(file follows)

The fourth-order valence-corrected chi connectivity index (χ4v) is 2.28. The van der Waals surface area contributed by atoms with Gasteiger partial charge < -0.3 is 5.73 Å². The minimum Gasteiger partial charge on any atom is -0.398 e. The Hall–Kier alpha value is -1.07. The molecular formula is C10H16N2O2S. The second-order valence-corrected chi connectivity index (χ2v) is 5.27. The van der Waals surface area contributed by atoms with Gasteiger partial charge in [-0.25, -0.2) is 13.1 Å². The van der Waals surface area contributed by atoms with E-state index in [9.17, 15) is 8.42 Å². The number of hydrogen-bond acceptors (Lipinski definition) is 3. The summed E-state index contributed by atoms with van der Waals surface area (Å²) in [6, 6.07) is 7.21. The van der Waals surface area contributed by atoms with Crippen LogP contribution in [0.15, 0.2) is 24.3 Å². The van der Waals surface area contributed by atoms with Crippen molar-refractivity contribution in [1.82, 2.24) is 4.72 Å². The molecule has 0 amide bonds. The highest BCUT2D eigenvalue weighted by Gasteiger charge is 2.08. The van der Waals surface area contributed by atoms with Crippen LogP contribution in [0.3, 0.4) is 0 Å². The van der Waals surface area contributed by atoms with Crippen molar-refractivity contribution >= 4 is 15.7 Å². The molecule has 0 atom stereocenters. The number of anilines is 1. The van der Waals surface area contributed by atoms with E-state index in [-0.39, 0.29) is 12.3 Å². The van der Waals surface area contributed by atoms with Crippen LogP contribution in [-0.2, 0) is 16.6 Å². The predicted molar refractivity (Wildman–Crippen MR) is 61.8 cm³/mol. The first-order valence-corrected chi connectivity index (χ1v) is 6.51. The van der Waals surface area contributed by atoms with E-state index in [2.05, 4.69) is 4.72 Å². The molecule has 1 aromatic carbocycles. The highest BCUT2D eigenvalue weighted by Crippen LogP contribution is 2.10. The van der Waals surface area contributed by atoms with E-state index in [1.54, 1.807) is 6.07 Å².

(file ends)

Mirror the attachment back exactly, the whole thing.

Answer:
The fourth-order valence-corrected chi connectivity index (χ4v) is 2.28. The van der Waals surface area contributed by atoms with Gasteiger partial charge < -0.3 is 5.73 Å². The minimum Gasteiger partial charge on any atom is -0.398 e. The Hall–Kier alpha value is -1.07. The molecular formula is C10H16N2O2S. The second-order valence-corrected chi connectivity index (χ2v) is 5.27. The van der Waals surface area contributed by atoms with Gasteiger partial charge in [-0.25, -0.2) is 13.1 Å². The van der Waals surface area contributed by atoms with E-state index in [9.17, 15) is 8.42 Å². The number of hydrogen-bond acceptors (Lipinski definition) is 3. The summed E-state index contributed by atoms with van der Waals surface area (Å²) in [6, 6.07) is 7.21. The van der Waals surface area contributed by atoms with Crippen LogP contribution in [0.15, 0.2) is 24.3 Å². The van der Waals surface area contributed by atoms with Crippen molar-refractivity contribution in [1.82, 2.24) is 4.72 Å². The molecule has 0 amide bonds. The highest BCUT2D eigenvalue weighted by Gasteiger charge is 2.08. The van der Waals surface area contributed by atoms with Crippen LogP contribution in [0.3, 0.4) is 0 Å². The van der Waals surface area contributed by atoms with Crippen molar-refractivity contribution >= 4 is 15.7 Å². The molecule has 0 atom stereocenters. The number of anilines is 1. The van der Waals surface area contributed by atoms with E-state index in [-0.39, 0.29) is 12.3 Å². The van der Waals surface area contributed by atoms with Crippen LogP contribution in [-0.2, 0) is 16.6 Å². The predicted molar refractivity (Wildman–Crippen MR) is 61.8 cm³/mol. The first-order valence-corrected chi connectivity index (χ1v) is 6.51. The van der Waals surface area contributed by atoms with E-state index in [2.05, 4.69) is 4.72 Å². The molecule has 1 aromatic carbocycles. The highest BCUT2D eigenvalue weighted by Crippen LogP contribution is 2.10. The van der Waals surface area contributed by atoms with E-state index in [1.54, 1.807) is 6.07 Å².